The same British developer also used a different, seemingly devious way of introducing DLC. The critically acclaimed strategy game Total War: Warhammer immediately received the Chaos Warriors DLC on the day of its release.
Players were not happy with this. If the DLC is already available on release, surely it could and should have been in the base game?
Moreover, the specific Chaos Warriors breed from the DLC was already in the base game, but due to the lack of Lords and an absent campaign storyline, it was actually an unplayable faction. And let this faction also be seen as the ultimate evil in the Warhammer world, making it not exactly a boring extra faction. This DLC was certainly interesting for players of the game, but it could only be obtained for free if the basic game was pre-ordered. Creative Assembly countered the criticism by stating that nothing had been cut out of the game, but that it failed to get the breed into the base game based on financial resources. You can simply use the lol smurf accounts and come up with the wining strategies.
For example, Creative Assembly faced this kind of criticism when Rome 2: Total War players felt that certain camel units included in the paid Beasts of War dlc should have been in the base game. That was substantiated with a video that reportedly featured these units specifically in a Creative Assembly video released before the game’s release. The developer denied and indicated that it was very different units, but fans were not happy with it.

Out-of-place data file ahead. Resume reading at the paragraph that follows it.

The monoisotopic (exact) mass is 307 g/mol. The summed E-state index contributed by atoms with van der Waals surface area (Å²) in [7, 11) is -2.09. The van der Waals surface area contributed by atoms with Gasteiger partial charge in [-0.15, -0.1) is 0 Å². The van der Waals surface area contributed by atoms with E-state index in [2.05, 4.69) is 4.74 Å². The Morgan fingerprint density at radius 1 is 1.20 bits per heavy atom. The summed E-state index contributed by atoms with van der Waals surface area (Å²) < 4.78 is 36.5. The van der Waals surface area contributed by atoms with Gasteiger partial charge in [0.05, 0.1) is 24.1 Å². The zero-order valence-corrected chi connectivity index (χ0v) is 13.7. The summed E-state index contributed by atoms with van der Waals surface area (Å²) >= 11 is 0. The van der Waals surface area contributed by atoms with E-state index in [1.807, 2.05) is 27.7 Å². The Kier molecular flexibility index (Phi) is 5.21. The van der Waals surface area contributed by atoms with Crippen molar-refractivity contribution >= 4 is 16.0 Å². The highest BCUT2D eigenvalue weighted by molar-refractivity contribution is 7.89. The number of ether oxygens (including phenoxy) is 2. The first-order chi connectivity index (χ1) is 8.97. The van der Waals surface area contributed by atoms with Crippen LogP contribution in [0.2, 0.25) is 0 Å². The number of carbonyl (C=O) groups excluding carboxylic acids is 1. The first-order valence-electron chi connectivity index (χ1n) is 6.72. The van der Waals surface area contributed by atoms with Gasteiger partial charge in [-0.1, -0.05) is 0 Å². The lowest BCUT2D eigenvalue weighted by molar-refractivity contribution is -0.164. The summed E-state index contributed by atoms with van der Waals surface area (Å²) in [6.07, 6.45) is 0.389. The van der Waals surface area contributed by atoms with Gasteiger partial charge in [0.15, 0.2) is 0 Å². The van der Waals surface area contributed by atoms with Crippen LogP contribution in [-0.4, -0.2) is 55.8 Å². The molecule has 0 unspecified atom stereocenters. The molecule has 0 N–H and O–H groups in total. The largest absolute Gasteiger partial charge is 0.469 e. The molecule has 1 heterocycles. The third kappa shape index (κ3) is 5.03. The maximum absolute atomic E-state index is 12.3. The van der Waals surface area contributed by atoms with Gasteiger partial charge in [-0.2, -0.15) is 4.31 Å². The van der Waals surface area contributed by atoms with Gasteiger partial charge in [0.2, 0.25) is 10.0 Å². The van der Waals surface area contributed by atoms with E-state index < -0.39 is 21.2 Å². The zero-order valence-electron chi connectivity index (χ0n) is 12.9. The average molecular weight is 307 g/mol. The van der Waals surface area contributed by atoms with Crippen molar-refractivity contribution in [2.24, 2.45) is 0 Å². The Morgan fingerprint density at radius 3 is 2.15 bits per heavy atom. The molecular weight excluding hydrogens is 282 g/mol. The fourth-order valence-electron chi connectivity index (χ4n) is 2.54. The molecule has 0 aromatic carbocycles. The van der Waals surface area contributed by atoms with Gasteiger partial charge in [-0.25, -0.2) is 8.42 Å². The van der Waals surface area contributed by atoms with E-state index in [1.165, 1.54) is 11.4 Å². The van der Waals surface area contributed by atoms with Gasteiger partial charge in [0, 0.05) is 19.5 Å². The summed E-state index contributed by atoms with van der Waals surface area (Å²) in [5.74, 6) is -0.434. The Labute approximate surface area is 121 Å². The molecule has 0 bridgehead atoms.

Little bits instead of big additions
What the above examples make clear is that many games nowadays use a revenue model with an almost endless list of different DLCs, which are often not too large or impressive in terms of the amount of content. New, relatively smaller additions to games are released quite regularly and often appear relatively soon after the base game is released. Shadow of the Tomb Raider has only been out since September 14, 2018, but expansion number two, called The Pillar, was released three months after this release date.
This contrasts quite clearly with the practice of roughly ten years ago and before. In the days when games were still released on sometimes a multitude of specular discs, the DLC model did not yet exist. You often saw that there was an expansion, but it often came a long time after the release of the base game and also formed a larger whole and sometimes introduced a completely different world with a different story.
The space strategy game Homeworld is an example of this. The Homeworld: Cataclysm expansion was only released in Europe in September 2000, a year after the original was released. This expansion included completely different races, different environments, different ships and a different storyline. The same was true for the more recent Battlefield: Bad Company 2 from 2010. Nine months after its release, the Vietnam expansion completely transformed the battlefield to the setting of the Vietnam War, including new weapons, vehicles, environments and even a new in-game menu environment with a characteristic soundtrack with songs from the late 60s.